How To Write An Effective &
Winning Resume, Part 2
(Strategies For Wording
Your Resume Effectively)
Writing Companies Wrote Resumes For ONE Client - See Who Did
The Best Job!
Lead with the Best Information You Got
With every entry that you include on your CV, you have to make use of your best information on top. It is wrong to think that your resume is a short tale of your professional life. It is not. Rather, it is a catalog of accomplishments, experiences and skills. Your intention in writing a resume should be putting the very best of those accomplishments, experiences and skills at the top to attract the attention of the readers.
Highlighting Your Accomplishments
If the company is looking for people with accomplishments, skills and experiences in a particular field of interest, you have to make sure that you highlight on that but only if you really do possess those requirements. Again, do not lie and write that you have done this and achieved that just because that’s what the company is looking for. You will get caught; there is no doubt about that. So, be careful, not of getting caught, but of making sure that you will include only YOUR best achievements.
The hiring manager, recruiter or potential employer needs to see that your previous successes are going to be useful if you apply them on the job you are applying for. So, make them see what they want to see. Let them determine if you are going to be successful and useful by emphasizing on what you can offer to them. By using effective resume writing techniques, draw their attention on your collective accomplishments, skills, experiences, capabilities and education / training. Then validate every relevant success and contribution made to your previous employers using percentages, numbers or even dollars. In writing a resume, quantifying is the key.
Quantifying Your Accomplishments
Alternatively, if there is no way to quantify your accomplishments, experiences or contributions, the next best thing is to qualify them by providing examples and situations wherein you managed to overcome challenges and difficulties. When writing a resume, you must emphasize the most difficult tasks that you have worked at, as well as the most complicated problems that you have solved. Hiring managers always go for the best problem-solvers. They also want to hire people who can satisfy a requirement, a need in their organization. They need to see that you are a solution by writing about how you have solved the same issues in another company and in another situation.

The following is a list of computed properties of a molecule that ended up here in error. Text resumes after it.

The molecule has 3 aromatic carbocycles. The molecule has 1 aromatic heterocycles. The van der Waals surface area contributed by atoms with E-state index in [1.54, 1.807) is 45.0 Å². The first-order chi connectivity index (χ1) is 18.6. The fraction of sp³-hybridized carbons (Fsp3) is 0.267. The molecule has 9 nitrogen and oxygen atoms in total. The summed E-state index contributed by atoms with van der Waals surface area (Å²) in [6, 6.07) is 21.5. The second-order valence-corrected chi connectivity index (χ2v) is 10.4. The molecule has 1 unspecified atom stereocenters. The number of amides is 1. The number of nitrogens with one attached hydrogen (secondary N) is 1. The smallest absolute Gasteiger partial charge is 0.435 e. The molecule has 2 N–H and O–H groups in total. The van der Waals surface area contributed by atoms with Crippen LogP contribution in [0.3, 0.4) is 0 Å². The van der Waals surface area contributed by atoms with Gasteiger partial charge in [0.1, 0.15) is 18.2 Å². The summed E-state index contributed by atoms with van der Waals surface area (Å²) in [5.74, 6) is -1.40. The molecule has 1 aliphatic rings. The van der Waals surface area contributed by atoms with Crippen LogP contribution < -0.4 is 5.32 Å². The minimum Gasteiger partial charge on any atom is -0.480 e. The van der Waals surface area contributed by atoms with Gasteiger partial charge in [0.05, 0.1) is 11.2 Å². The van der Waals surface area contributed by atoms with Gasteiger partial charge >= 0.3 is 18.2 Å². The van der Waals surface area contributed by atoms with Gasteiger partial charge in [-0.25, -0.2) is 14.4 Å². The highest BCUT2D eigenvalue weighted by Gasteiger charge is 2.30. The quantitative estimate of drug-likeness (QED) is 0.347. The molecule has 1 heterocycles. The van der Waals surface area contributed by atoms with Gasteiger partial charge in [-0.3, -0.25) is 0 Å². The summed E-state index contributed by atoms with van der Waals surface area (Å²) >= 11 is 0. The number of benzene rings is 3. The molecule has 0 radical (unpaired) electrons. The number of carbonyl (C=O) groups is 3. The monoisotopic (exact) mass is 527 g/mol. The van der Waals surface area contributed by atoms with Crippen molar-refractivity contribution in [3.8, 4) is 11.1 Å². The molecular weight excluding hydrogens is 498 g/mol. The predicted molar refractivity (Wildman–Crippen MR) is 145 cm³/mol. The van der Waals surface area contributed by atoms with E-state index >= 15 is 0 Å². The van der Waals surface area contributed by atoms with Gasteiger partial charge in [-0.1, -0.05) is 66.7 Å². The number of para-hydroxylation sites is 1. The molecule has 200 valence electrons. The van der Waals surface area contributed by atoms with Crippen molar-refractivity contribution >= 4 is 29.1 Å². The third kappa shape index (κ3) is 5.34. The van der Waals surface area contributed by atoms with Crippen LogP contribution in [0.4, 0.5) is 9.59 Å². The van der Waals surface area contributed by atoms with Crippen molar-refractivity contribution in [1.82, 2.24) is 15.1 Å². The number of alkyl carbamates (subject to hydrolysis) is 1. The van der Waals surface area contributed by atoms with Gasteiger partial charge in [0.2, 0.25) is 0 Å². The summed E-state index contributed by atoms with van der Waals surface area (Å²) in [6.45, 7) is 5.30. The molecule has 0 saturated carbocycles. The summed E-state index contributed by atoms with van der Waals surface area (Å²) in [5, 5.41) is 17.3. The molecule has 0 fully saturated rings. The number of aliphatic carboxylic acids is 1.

Common Mistakes to Avoid
There is one rule that you need to remember at all times when writing a resume: proofread before submitting. Even if your computer is equipped with a spell-checker, it will not be able to completely evaluate your sentences. Wrong grammars may go unnoticed and if you do not proofread, you will end up sending a resume with mistakes in uses of their and there (and many more). Do not make that mistake. Actually, you cannot afford to make that mistake. Your resume is your first (and probably the only) chance to get yourself out there - to let the corporate world that you are ready and eager to play your part in their field. So do not lose the chance to work at the company you admire doing the work that you know you would love. Proofread and edit.